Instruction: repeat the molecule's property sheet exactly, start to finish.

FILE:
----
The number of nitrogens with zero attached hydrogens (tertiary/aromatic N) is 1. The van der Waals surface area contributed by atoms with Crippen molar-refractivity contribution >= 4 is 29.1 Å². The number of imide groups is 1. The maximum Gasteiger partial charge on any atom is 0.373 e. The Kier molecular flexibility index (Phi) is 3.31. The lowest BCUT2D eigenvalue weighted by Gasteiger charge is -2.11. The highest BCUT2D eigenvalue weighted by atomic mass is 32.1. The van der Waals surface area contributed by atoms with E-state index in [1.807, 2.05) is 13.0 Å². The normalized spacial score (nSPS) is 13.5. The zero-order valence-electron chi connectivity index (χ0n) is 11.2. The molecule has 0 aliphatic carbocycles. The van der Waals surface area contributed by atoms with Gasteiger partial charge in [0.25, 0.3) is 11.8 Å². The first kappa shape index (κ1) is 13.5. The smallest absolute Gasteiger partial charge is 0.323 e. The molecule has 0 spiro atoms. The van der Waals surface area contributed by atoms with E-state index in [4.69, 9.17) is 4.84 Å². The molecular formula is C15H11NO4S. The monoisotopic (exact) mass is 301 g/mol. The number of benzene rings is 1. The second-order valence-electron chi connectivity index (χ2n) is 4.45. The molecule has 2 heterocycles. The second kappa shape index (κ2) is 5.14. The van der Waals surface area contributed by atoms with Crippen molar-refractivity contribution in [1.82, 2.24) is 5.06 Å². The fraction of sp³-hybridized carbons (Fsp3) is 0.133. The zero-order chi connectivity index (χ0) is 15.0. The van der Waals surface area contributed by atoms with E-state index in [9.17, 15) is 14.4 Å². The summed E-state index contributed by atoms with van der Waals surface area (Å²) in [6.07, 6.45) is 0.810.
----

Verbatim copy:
The number of nitrogens with zero attached hydrogens (tertiary/aromatic N) is 1. The van der Waals surface area contributed by atoms with Crippen molar-refractivity contribution >= 4 is 29.1 Å². The number of imide groups is 1. The maximum Gasteiger partial charge on any atom is 0.373 e. The Kier molecular flexibility index (Phi) is 3.31. The lowest BCUT2D eigenvalue weighted by Gasteiger charge is -2.11. The highest BCUT2D eigenvalue weighted by atomic mass is 32.1. The van der Waals surface area contributed by atoms with E-state index in [1.807, 2.05) is 13.0 Å². The normalized spacial score (nSPS) is 13.5. The zero-order valence-electron chi connectivity index (χ0n) is 11.2. The molecule has 0 aliphatic carbocycles. The van der Waals surface area contributed by atoms with Gasteiger partial charge in [0.25, 0.3) is 11.8 Å². The first kappa shape index (κ1) is 13.5. The smallest absolute Gasteiger partial charge is 0.323 e. The molecule has 0 spiro atoms. The van der Waals surface area contributed by atoms with E-state index in [4.69, 9.17) is 4.84 Å². The molecular formula is C15H11NO4S. The monoisotopic (exact) mass is 301 g/mol. The number of benzene rings is 1. The second-order valence-electron chi connectivity index (χ2n) is 4.45. The molecule has 2 heterocycles. The second kappa shape index (κ2) is 5.14. The van der Waals surface area contributed by atoms with Crippen molar-refractivity contribution in [1.82, 2.24) is 5.06 Å². The fraction of sp³-hybridized carbons (Fsp3) is 0.133. The zero-order chi connectivity index (χ0) is 15.0. The van der Waals surface area contributed by atoms with E-state index in [9.17, 15) is 14.4 Å². The summed E-state index contributed by atoms with van der Waals surface area (Å²) in [6.07, 6.45) is 0.810.